In the context of an increasing multilingualism, literacy teaching has become a central and contested issue in public and politic debate. The notion of literacy has been challenged and a need to rethink the literacy curriculum in the light of the changing linguistic landscape has arisen. The longitudinal study ‘Signs of language’ involves five multilingual classrooms. We are exploring how multilingual children interpret and create signs in order to communicate and perform their social identity in different multilingual and multimodal classroom settings. We are aiming at getting a better understanding of the children’s complex uses of the linguistic and semiotic resources available to them by paying close attention to the perspective of the children - as users and nterpreters of literacy (Blackledge & Creeese 2010). In classrooms some identity options are more available to the students than others, and some linguistic practices are more valued than others. In the official educational discourse literacy seems to be constructed as a unified concept streamlined for administration and measurement (Prinsloo & Baynham, 2008), and linguistic diversity seems to be associated with societal problems and educational failure. Our study takes place in classrooms where teachers are engaged in developing a literacy pe dagogy which allows space for multilingualism and multimodality. Through intervention studies in these linguistically diverse classrooms, we are also investigating how teachers and students navigate in different modes and in different languages, how they deal with diversity and how they negotiate the construction of language and literacy within the broader discursive climate.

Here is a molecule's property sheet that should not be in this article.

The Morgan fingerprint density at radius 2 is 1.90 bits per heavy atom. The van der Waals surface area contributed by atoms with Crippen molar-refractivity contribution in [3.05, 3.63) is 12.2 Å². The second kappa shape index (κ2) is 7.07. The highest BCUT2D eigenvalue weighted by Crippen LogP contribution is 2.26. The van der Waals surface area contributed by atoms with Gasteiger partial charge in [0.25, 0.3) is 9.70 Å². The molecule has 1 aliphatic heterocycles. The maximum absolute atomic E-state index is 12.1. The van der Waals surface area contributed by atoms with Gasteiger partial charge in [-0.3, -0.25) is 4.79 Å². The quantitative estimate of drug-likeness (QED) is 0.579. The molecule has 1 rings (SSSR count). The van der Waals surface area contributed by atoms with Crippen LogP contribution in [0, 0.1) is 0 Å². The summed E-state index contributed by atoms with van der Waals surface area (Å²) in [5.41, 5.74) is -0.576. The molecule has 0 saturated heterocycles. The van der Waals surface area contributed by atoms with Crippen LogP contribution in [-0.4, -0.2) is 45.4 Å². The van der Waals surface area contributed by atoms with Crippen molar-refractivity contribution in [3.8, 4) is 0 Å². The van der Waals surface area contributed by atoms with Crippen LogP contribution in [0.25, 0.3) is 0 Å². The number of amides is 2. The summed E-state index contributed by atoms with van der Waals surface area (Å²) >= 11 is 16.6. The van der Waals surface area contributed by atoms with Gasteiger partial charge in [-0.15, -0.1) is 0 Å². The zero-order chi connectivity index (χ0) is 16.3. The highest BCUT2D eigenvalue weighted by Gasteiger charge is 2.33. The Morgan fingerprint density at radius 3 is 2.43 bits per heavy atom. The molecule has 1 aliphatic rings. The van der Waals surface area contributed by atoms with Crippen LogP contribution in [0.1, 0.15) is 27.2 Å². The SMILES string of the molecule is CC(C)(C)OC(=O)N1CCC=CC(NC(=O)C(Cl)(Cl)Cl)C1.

literacy; biliteracy; dansk som andetsprog; tosprogethed; socialsemiotik
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AILA 2011 The 16th World Congress of Applied Linguistics